“The latest farm bill, signed into law here in Michigan last winter, scaled back the Supplemental Nutrition Assistance Program, which includes a provision affording extra food benefits to families who also receive assistance with heating bills.
“Some families who rent don’t have utility bills, but states had been able to help them qualify for extra food stamps by providing just $1 in heating assistance. Under the new farm bill, the minimum ‘heat and eat’ payment is jumping to $21.”
Gregory Meyer reported yesterday at The Financial Times Online that, “Illinois is at the centre of an astonishing rebound in global grain supplies. After almost a decade of shortfalls and price rises, agricultural commodities have declined to the cheapest in four years. The new abundance will have broad effects, weakening incomes of farmers and companies that supply them, fattening profit margins at food and biofuel companies and – eventually – slowing food price inflation for consumers in rich and poor countries alike.
“As the largest agricultural exporter, the US sets the direction for world markets, traders say. Illinois and other states in America’s Midwestern ‘corn belt’ are on track to produce a record US corn harvest for a second consecutive year. The soyabean crop will also be the largest ever, the government predicts.”
Tom Meersman reported over the weekend at the Minneapolis Star-Tribune Online that, “The prospect of a bin-busting crop has driven corn prices to their lowest levels in four years and raised fears of a prolonged slump for crop farmers in Minnesota and elsewhere.
“After three years of profits, analysts are calling 2014 a break-even year, at best. Some think prices could drop more and stay low into 2015.”
Todd Neeley reported yesterday at DTN that, “Farm groups are using mapping technology in their latest effort to block EPA from finalizing new regulations under the Clean Water Act.
“A map of the state of Iowa virtually is covered in red — a color that has agriculture groups burning mad at an image that represents all the waters that could be considered jurisdictional if the proposed Clean Water Act rule becomes finalized. An image from the South Dakota Farm Bureau maps the same waters painted green across easily two-thirds of that state — mostly covering South Dakota’s western half.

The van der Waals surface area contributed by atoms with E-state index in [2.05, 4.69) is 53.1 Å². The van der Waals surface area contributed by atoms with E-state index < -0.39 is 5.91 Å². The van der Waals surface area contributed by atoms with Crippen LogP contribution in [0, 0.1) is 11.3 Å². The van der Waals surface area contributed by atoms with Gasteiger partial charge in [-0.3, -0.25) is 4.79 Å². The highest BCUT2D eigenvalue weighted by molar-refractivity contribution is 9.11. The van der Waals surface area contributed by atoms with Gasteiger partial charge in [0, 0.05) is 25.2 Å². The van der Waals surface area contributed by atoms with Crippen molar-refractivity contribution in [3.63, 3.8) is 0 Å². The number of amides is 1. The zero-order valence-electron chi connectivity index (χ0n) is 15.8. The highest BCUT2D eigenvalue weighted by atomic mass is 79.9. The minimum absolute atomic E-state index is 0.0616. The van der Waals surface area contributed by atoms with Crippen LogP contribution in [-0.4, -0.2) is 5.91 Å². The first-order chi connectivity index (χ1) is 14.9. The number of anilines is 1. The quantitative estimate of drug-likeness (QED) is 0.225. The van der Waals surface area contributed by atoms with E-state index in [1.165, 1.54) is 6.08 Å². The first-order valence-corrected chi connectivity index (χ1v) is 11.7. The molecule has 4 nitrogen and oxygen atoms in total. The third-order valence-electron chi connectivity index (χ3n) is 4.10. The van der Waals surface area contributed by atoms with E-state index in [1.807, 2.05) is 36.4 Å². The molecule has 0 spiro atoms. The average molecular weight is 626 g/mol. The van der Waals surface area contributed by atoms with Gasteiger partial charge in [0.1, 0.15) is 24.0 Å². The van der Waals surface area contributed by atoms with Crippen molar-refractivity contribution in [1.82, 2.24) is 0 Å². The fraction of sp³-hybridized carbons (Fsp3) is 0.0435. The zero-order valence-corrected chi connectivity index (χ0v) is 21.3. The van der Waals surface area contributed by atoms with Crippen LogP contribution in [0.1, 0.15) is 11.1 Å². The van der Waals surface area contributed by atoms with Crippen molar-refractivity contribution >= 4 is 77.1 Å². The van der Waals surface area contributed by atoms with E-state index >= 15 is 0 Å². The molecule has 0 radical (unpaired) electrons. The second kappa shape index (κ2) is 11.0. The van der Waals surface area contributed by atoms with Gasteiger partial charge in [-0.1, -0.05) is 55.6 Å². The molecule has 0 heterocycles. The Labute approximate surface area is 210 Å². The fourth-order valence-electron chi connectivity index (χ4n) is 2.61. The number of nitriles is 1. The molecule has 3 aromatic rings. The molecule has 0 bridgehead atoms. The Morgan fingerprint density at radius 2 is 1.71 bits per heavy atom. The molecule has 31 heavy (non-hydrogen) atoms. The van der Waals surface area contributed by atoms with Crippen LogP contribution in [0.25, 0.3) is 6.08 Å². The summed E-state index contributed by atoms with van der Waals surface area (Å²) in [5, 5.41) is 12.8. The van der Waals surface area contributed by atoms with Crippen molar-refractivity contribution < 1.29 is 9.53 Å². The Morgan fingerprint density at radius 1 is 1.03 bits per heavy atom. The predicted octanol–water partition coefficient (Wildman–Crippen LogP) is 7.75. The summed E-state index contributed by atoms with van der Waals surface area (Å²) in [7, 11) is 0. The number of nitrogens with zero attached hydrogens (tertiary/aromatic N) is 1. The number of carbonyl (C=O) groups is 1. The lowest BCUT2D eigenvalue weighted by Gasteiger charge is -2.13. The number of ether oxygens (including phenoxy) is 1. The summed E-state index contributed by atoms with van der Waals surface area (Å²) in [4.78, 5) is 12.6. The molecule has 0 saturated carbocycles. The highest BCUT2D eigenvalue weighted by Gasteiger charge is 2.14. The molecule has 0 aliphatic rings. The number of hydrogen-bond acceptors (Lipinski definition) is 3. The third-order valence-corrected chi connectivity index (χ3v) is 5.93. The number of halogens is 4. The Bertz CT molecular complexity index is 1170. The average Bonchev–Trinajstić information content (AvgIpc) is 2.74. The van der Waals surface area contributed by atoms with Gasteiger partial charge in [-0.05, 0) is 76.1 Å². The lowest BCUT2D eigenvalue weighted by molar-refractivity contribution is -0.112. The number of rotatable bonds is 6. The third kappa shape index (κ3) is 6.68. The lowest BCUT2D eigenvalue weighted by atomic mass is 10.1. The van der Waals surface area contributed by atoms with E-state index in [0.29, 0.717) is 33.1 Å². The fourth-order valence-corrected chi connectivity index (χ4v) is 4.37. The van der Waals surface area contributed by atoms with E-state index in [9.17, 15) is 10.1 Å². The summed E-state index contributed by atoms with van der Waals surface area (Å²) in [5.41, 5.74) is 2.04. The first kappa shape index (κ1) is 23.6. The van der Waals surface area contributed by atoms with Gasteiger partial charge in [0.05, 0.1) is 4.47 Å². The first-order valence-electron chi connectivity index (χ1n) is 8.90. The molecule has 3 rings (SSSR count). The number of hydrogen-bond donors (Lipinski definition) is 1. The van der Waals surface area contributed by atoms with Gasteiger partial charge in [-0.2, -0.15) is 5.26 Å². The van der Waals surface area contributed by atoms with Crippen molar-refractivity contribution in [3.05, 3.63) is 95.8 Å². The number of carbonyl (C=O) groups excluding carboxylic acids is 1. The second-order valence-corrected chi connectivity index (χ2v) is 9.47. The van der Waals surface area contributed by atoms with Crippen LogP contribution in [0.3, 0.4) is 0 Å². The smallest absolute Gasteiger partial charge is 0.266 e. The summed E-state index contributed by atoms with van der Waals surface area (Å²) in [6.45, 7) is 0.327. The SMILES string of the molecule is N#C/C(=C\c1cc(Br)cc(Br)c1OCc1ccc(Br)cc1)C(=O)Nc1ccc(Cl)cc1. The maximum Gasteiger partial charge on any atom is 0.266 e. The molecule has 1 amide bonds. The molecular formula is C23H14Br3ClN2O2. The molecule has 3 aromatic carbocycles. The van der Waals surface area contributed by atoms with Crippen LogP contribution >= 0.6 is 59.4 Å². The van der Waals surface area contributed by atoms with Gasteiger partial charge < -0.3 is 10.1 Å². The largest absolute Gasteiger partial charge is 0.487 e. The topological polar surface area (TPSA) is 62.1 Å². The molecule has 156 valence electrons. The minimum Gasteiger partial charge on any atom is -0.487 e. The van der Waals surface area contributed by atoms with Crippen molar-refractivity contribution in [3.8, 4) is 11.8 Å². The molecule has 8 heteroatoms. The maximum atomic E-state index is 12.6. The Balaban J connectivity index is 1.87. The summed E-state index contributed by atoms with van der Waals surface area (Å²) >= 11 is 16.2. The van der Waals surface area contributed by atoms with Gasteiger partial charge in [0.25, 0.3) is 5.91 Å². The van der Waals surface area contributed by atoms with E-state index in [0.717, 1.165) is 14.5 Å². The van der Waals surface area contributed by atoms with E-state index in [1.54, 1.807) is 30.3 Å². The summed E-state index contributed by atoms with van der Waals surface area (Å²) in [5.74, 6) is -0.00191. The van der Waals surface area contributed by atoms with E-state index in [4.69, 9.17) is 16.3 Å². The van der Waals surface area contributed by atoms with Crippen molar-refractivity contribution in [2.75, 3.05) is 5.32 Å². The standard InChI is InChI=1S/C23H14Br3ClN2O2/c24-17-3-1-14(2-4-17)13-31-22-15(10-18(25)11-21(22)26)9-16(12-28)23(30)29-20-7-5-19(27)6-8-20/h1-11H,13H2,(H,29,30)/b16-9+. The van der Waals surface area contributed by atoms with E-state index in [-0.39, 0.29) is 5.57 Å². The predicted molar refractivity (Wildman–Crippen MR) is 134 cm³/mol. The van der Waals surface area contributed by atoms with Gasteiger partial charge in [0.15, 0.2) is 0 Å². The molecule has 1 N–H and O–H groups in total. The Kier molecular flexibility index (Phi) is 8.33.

“A number of ag groups including the American Farm Bureau Federation, the National Pork Producers Council, National Corn Growers Association, National Cattlemen’s Beef Association, among others, have been undertaking the seemingly impossible task of mapping those waters that could be in EPA’s control. In addition, this week the House Committee on Science, Space and Technology is set to post online similar maps of all 50 states provided to the committee by EPA.”
With respect to the Science, Space and Technology Committee action regarding EPA maps, in a separate update yesterday at DTN, Mr. Neeley reported that, “A House committee is pressuring EPA to release more information about an October 2013 agency contract to create waters and wetlands maps of all 50 states, including making those maps part of the official record on the proposed Clean Water Act rule.
Yesterday, USDA’s Economic Research Service (ERS) updated its 2014 Farm Sector Income Forecast, which stated that, “Net farm income is forecast to be $113.2 billion in 2014, down 13.8 percent from 2013’s forecast of $131.3 billion. If realized, the 2014 forecast would be the lowest since 2010, but would still remain more than $25 billion above the previous 10-year annual average. After adjusting for inflation, 2013’s net farm income is expected to be the highest since 1973; the 2014 net farm income forecast would be the fifth highest [related graph].